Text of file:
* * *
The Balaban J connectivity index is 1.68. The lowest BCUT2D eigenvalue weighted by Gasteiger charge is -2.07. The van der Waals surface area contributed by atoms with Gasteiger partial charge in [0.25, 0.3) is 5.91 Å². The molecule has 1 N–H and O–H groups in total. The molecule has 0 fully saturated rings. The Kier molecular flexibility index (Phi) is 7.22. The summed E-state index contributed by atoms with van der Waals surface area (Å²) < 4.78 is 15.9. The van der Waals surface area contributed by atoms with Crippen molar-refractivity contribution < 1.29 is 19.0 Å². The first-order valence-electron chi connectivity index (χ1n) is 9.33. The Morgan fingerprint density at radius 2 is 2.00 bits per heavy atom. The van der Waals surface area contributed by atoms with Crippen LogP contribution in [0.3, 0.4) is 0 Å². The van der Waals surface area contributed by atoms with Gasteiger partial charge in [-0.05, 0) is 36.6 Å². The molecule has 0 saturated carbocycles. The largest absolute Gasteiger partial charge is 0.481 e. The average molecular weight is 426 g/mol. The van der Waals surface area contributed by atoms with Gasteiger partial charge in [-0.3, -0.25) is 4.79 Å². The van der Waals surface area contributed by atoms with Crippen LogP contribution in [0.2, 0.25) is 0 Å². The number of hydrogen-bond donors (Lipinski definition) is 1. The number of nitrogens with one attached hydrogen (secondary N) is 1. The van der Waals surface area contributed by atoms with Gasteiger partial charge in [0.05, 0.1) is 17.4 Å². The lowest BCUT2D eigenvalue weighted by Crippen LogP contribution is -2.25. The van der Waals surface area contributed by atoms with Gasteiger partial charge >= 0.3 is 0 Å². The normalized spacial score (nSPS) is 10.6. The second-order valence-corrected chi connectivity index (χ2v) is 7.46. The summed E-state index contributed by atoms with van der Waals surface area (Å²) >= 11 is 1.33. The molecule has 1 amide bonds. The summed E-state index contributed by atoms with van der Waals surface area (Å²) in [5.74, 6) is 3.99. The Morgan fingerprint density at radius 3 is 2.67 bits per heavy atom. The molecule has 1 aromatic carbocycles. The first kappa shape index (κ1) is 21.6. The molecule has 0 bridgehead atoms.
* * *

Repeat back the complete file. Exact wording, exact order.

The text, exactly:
The Balaban J connectivity index is 1.68. The lowest BCUT2D eigenvalue weighted by Gasteiger charge is -2.07. The van der Waals surface area contributed by atoms with Gasteiger partial charge in [0.25, 0.3) is 5.91 Å². The molecule has 1 N–H and O–H groups in total. The molecule has 0 fully saturated rings. The Kier molecular flexibility index (Phi) is 7.22. The summed E-state index contributed by atoms with van der Waals surface area (Å²) < 4.78 is 15.9. The van der Waals surface area contributed by atoms with Crippen molar-refractivity contribution < 1.29 is 19.0 Å². The first-order valence-electron chi connectivity index (χ1n) is 9.33. The Morgan fingerprint density at radius 2 is 2.00 bits per heavy atom. The van der Waals surface area contributed by atoms with Crippen LogP contribution in [0.3, 0.4) is 0 Å². The van der Waals surface area contributed by atoms with Gasteiger partial charge in [-0.05, 0) is 36.6 Å². The molecule has 0 saturated carbocycles. The largest absolute Gasteiger partial charge is 0.481 e. The average molecular weight is 426 g/mol. The van der Waals surface area contributed by atoms with Gasteiger partial charge in [-0.3, -0.25) is 4.79 Å². The van der Waals surface area contributed by atoms with Crippen LogP contribution in [0.2, 0.25) is 0 Å². The number of hydrogen-bond donors (Lipinski definition) is 1. The number of nitrogens with one attached hydrogen (secondary N) is 1. The van der Waals surface area contributed by atoms with Gasteiger partial charge in [0.05, 0.1) is 17.4 Å². The lowest BCUT2D eigenvalue weighted by Crippen LogP contribution is -2.25. The van der Waals surface area contributed by atoms with Gasteiger partial charge >= 0.3 is 0 Å². The normalized spacial score (nSPS) is 10.6. The second-order valence-corrected chi connectivity index (χ2v) is 7.46. The summed E-state index contributed by atoms with van der Waals surface area (Å²) >= 11 is 1.33. The molecule has 1 amide bonds. The summed E-state index contributed by atoms with van der Waals surface area (Å²) in [5.74, 6) is 3.99. The Morgan fingerprint density at radius 3 is 2.67 bits per heavy atom. The molecule has 1 aromatic carbocycles. The first kappa shape index (κ1) is 21.6. The molecule has 0 bridgehead atoms.